Vegetarian: Vegetarian foods are those that exclude meat, poultry and seafood. Dairy and eggs can be included.
Keto-Friendly: While there is no regulatory or consensus-based definition for keto when referring to diet, we use the term “keto-friendly” to describe products that typically consist of meat and seafood with no added sugar, fats and cooking oils, full-fat dairy products with no added sugars, and non-starchy vegetables like kale, spinach, mushrooms, green beans and green bell peppers, plus certain fruits such as blueberries, raspberries and blackberries in limited amounts. Keto-friendly products typically do not include grain-based products such as bread, pasta, rice, crackers and cookies, starchy vegetables such as potatoes, corn and yams, beans and legumes (including peanuts), fruit juice, dried fruit and certain higher-carb fruits like oranges, grapes, mangoes, pineapples and bananas.
Sugar-Conscious: Sugar-conscious foods do not contain added sugars and have less than 4g of sugar per serving.
Dairy Free: Dairy-free products do not contain ingredients such as milk, butter, cheese, sour cream, yogurt, whey, casein, ghee and lactose.
Kosher: Kosher products have been certified by accredited Kosher-certifying agencies.
Low Sodium: Low sodium, as defined by the FDA, refers to foods with 140mg or less of sodium per serving and per 50g if the serving size is less than 30g.
Low Fat: Low fat, as defined by the FDA, refers to products with 3g or less of total fat per serving and per 50g if the serving size is less than 30g.
Engine 2 Diet: The Engine 2 Plant-Strong Diet was founded by Rip Esselstyn, a former world-class professional triathlete and Texas firefighter turned best-selling author and Whole Foods Market Healthy Eating Partner. The Engine 2 lifestyle centers on whole, nutritious, plant-based foods and eliminates all animal products, processed and refined foods.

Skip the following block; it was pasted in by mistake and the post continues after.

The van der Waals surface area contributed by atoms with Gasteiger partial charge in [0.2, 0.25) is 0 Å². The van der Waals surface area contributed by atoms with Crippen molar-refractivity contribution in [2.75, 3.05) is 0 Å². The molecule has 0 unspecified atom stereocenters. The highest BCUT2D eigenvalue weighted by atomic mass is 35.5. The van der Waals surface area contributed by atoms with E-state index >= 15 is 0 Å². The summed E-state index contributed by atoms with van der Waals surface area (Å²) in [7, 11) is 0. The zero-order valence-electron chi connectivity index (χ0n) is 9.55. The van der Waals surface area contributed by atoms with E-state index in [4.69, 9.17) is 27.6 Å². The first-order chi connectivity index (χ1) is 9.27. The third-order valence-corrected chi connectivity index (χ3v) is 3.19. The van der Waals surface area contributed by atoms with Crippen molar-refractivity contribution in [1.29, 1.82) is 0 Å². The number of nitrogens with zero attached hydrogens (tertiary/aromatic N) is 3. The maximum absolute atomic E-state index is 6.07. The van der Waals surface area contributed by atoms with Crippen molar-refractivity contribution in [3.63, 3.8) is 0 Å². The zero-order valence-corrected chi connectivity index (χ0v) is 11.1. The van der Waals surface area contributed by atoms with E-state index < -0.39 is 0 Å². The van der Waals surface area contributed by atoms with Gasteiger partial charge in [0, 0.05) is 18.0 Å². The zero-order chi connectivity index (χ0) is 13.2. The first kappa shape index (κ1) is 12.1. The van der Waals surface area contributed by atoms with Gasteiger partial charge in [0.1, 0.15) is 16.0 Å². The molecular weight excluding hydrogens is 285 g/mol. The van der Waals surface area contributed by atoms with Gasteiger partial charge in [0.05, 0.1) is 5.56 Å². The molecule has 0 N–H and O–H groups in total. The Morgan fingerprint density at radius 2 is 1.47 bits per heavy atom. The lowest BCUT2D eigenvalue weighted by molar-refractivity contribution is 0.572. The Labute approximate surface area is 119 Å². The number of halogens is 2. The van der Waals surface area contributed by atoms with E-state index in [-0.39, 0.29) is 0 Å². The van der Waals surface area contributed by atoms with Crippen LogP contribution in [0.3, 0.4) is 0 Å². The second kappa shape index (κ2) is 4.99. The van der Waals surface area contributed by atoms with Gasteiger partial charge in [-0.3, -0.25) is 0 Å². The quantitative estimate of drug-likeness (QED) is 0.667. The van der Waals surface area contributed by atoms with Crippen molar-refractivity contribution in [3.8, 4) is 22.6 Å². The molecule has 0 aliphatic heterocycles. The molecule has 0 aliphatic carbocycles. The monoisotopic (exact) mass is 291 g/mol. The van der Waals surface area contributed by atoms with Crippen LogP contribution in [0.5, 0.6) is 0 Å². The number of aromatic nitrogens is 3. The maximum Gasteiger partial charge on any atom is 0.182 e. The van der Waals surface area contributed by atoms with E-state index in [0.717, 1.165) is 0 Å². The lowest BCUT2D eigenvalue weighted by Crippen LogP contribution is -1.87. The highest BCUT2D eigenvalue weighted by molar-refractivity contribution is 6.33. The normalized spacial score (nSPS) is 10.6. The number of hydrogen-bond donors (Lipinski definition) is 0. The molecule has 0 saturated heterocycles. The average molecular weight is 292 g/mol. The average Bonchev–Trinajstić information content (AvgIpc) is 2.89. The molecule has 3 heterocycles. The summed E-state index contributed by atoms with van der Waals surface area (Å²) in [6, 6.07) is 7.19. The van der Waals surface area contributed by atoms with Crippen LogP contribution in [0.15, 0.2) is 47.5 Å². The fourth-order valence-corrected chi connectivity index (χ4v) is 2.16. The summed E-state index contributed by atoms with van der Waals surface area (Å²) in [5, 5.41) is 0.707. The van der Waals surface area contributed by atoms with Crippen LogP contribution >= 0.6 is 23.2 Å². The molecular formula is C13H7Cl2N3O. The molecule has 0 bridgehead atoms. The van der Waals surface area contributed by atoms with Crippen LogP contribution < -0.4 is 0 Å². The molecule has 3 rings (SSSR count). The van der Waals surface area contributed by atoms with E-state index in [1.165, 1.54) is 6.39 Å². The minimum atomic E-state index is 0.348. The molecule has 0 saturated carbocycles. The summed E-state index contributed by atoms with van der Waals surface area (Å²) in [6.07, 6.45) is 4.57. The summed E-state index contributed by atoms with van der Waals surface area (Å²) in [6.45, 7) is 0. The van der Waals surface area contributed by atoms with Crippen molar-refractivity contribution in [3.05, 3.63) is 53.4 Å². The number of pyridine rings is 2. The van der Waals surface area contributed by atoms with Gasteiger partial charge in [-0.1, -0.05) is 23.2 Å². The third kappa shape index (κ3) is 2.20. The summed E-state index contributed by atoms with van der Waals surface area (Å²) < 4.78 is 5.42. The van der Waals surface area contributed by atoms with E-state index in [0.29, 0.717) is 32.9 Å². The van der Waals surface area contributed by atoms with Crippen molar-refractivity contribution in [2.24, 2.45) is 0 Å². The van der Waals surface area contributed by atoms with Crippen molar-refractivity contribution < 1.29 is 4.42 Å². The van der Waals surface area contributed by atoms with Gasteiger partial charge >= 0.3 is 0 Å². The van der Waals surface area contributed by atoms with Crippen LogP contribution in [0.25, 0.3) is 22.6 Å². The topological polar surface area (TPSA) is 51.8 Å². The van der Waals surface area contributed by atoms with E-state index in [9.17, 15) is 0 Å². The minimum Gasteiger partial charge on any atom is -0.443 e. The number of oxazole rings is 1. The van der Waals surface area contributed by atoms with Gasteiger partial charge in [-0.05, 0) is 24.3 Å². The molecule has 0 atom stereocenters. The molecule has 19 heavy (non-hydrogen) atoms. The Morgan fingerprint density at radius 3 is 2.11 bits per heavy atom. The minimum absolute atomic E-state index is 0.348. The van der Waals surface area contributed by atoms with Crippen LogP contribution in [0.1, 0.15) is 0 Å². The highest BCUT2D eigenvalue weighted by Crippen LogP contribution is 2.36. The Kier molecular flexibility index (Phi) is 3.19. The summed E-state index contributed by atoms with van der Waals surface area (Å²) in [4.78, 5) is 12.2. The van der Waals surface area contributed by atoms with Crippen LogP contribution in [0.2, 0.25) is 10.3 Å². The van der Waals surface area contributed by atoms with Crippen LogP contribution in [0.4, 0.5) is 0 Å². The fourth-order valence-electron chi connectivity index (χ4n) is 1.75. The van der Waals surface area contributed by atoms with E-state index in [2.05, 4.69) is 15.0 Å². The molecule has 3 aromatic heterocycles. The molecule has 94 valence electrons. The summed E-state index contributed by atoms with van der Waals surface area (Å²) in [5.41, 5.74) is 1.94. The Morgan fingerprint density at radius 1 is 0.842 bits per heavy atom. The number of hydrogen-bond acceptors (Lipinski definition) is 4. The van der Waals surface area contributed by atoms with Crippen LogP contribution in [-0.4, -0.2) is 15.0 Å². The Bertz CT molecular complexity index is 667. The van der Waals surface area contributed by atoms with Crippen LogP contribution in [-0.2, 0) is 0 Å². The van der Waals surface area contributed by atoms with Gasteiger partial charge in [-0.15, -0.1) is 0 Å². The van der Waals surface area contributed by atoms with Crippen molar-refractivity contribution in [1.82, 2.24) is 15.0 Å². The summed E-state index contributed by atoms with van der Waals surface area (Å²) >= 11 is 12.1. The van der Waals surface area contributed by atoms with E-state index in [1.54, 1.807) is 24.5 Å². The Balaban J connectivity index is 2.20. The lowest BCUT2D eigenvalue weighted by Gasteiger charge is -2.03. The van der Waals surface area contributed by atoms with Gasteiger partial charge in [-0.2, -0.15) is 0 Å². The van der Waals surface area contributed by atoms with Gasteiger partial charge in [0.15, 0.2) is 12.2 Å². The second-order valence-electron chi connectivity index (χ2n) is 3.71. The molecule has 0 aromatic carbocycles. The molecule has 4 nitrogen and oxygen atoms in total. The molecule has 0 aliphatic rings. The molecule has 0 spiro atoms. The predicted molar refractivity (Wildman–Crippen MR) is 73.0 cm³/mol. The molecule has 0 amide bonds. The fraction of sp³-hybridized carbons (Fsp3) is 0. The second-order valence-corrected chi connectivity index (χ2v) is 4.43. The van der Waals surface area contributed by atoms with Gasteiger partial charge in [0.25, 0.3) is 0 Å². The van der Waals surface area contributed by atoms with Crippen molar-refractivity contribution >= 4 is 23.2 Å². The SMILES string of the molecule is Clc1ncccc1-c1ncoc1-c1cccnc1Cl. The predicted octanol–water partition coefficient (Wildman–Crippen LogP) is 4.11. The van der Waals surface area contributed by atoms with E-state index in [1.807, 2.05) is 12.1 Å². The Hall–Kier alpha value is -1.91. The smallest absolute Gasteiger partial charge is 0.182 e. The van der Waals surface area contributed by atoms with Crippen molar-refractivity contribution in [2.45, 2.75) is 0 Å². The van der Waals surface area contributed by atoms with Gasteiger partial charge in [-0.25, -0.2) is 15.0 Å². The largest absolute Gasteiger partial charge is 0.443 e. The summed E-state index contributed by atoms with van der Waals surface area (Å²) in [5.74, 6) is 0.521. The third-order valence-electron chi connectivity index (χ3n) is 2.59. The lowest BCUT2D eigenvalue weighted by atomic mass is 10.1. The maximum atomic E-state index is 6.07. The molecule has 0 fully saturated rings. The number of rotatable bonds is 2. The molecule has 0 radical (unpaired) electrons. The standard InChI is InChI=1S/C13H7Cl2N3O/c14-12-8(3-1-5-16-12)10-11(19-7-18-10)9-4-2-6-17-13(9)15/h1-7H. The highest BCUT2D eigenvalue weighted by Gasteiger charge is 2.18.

The plant-strong diet promotes targeting veggies and whole fruits, intact and 100% whole grains, legumes, nuts and seeds, and simple unsweetened beverages like water or tea. The plan is naturally low in sodium, low in saturated fat, and has no trans fats.
The Whole Foods Diet: The Whole Foods Diet is a real foods, plant-based diet created by Whole Foods Market co-founder and CEO, John Mackey, along with Dr. Alona Pulde and Dr. Matthew Lederman. The diet follows two simple guiding principles: 1. Choose real foods over highly processed foods and 2. Eat mostly plant foods (90 to 100% of your daily calories). Staple foods in the diet include whole grains, dried beans and lentils, oatmeal and nuts, seeds, and lots of fresh fruits and vegetables.
Organic: Organic products have been certified by accredited Organic-certifying agencies.
Local: Discover new, cool and unique products in our stores from growers, artisans and makers in your community.
All products making organic claims must be certified by a USDA-accredited certifier to the National Organic Program standards or to an equivalent organic standard (Canada, the European Union, Japan, Republic of Korea and Switzerland). To learn more, visit the USDA website .
There is no governmentally regulated definition for "natural" when it comes to personal care products. Therefore, for fragrance in our own branded personal care products, we are using the definition and standard for "natural raw materials" from the International Organization for Standardization (ISO), an international non-governmental standard-setting organization.
According to ISO 9235, a "natural raw material" is "of vegetal, animal or microbiological origin, as such, obtained by physical, enzymatic or microbiological processes, or obtained by traditional preparation processes (e.g. extraction, distillation, heating, torrefaction, fermentation)."